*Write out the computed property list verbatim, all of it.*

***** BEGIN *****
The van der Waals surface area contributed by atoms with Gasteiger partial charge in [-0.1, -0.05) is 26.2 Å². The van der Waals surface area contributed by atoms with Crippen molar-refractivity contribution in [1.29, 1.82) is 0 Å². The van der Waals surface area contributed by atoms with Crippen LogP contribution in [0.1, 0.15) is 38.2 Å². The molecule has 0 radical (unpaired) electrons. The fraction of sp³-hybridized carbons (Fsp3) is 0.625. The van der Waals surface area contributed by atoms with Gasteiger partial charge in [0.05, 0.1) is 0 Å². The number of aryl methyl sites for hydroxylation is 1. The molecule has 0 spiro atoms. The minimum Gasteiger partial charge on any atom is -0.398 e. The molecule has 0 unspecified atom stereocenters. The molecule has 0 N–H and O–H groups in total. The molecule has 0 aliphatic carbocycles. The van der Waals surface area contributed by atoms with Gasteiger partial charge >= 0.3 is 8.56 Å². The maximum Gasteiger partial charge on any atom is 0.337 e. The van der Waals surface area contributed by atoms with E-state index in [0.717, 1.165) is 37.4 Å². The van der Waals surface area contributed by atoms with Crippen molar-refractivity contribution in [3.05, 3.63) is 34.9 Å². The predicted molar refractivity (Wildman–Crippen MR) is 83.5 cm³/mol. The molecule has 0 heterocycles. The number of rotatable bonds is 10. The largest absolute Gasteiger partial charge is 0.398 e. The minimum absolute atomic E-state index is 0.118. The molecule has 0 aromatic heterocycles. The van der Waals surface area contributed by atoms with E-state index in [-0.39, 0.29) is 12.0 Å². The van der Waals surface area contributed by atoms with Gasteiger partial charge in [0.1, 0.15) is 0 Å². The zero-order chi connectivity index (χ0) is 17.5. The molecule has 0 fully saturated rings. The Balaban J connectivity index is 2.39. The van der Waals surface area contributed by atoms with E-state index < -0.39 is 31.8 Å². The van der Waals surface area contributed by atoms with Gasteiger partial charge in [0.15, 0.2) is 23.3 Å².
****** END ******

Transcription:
The van der Waals surface area contributed by atoms with Gasteiger partial charge in [-0.1, -0.05) is 26.2 Å². The van der Waals surface area contributed by atoms with Crippen molar-refractivity contribution in [1.29, 1.82) is 0 Å². The van der Waals surface area contributed by atoms with Crippen LogP contribution in [0.1, 0.15) is 38.2 Å². The molecule has 0 radical (unpaired) electrons. The fraction of sp³-hybridized carbons (Fsp3) is 0.625. The van der Waals surface area contributed by atoms with Gasteiger partial charge in [0.05, 0.1) is 0 Å². The number of aryl methyl sites for hydroxylation is 1. The molecule has 0 spiro atoms. The minimum Gasteiger partial charge on any atom is -0.398 e. The molecule has 0 unspecified atom stereocenters. The molecule has 0 N–H and O–H groups in total. The molecule has 0 aliphatic carbocycles. The van der Waals surface area contributed by atoms with Gasteiger partial charge >= 0.3 is 8.56 Å². The maximum Gasteiger partial charge on any atom is 0.337 e. The van der Waals surface area contributed by atoms with E-state index in [0.717, 1.165) is 37.4 Å². The van der Waals surface area contributed by atoms with Crippen molar-refractivity contribution in [3.05, 3.63) is 34.9 Å². The predicted molar refractivity (Wildman–Crippen MR) is 83.5 cm³/mol. The molecule has 0 heterocycles. The number of rotatable bonds is 10. The largest absolute Gasteiger partial charge is 0.398 e. The minimum absolute atomic E-state index is 0.118. The molecule has 0 aromatic heterocycles. The van der Waals surface area contributed by atoms with E-state index in [-0.39, 0.29) is 12.0 Å². The van der Waals surface area contributed by atoms with Gasteiger partial charge in [0.1, 0.15) is 0 Å². The zero-order chi connectivity index (χ0) is 17.5. The molecule has 0 fully saturated rings. The Balaban J connectivity index is 2.39. The van der Waals surface area contributed by atoms with E-state index < -0.39 is 31.8 Å². The van der Waals surface area contributed by atoms with Gasteiger partial charge in [0.15, 0.2) is 23.3 Å².